What there is to know: Bleeding and cramping usually start a few hours after taking misoprostol. If bleeding does not start, or if there is still pregnancy tissue in the uterus, surgery may be needed: this occurs in about 1 in 10 people using both medicines and 1 in 4 people who do not use than misoprostol.
Use a procedure. During dilation and curettage (D&C), the cervix is dilated (widened) so that instruments can be inserted into the uterus to remove pregnancy tissue. This procedure is nearly 99% successful.
What there is to know: If someone has life-threatening bleeding or shows signs of infection, this is the safest option. This procedure is usually performed in an operating room or surgery center. In some cases, it is offered in a doctor’s office.
If you miscarry in the second trimester of pregnancy (after 13 weeks), discuss the safest and best plan with your doctor. Typically, second trimester miscarriages require intervention and cannot be managed at home.
Red Flags: When to Seek Help During a Miscarriage
During the first 13 weeks of pregnancy: Contact your healthcare provider or go to the emergency room right away if you experience
- heavy bleeding combined with dizziness, lightheadedness, or feeling faint
- fever over 100.4°F
- severe abdominal pain not relieved by over-the-counter pain relievers, such as acetaminophen (Tylenol) or ibuprofen (Motrin, Advil). Note: Ibuprofen is not recommended during pregnancy, but can be taken safely if a miscarriage has been diagnosed.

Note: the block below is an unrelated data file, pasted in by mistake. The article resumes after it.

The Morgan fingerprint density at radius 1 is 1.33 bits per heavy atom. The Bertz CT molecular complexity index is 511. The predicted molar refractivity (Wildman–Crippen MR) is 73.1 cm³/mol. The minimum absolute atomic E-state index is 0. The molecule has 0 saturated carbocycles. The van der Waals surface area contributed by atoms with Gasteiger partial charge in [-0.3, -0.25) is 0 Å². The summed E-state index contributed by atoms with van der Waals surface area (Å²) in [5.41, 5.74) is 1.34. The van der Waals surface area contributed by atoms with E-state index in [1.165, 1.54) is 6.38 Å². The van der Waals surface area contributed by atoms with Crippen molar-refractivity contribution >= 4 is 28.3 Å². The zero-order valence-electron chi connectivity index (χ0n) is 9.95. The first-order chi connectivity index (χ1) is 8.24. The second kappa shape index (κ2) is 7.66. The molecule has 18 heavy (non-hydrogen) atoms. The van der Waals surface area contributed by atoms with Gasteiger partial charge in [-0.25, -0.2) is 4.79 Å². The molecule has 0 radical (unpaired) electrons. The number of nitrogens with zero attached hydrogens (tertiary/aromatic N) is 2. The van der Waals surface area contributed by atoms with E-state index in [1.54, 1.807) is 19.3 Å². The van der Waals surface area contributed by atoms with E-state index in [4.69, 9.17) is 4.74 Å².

After 13 weeks of pregnancy: Contact your healthcare provider or go to the emergency room right away if you experience
- all of the symptoms listed above
- fluid leak (your water may have broken)
- severe abdominal or back pain (similar to contractions).
How is the management of miscarriages evolving?
Unfortunately, political interference has had a significant impact on safe and effective miscarriage care:
- Some states have banned a procedure used to treat second-trimester miscarriages. Called dilation and evacuation (D&E), this procedure removes pregnancy tissue through the cervix without making any incisions. A D&E can be lifesaving in cases where heavy bleeding or infection complicates a miscarriage.
- Federal and state lawsuits, or laws banning or seeking to ban mifepristone for abortion care, directly limit access to a safe and effective medication approved for miscarriage care. This could affect miscarriage care nationwide.
- Many laws and lawsuits that interfere with miscarriage care provide a life-saving exception for a pregnant patient. However, complications from a miscarriage can develop unexpectedly and worsen quickly, making it difficult to ensure that people receive prompt care in life-threatening situations.
- States that ban or restrict abortion are less likely to have physicians trained to perform a full range of miscarriage care procedures. Additionally, clinicians-in-training, such as medical residents and medical students, may never learn to perform a potentially life-saving procedure.
Ultimately, legislation or court rulings that prohibit or restrict abortion care will reduce the ability of doctors and nurses to provide the highest quality miscarriage care. We can help by asking our legislators not to pass laws that prevent people from getting reproductive health care, such as restricting medications and procedures for abortion and miscarriage care.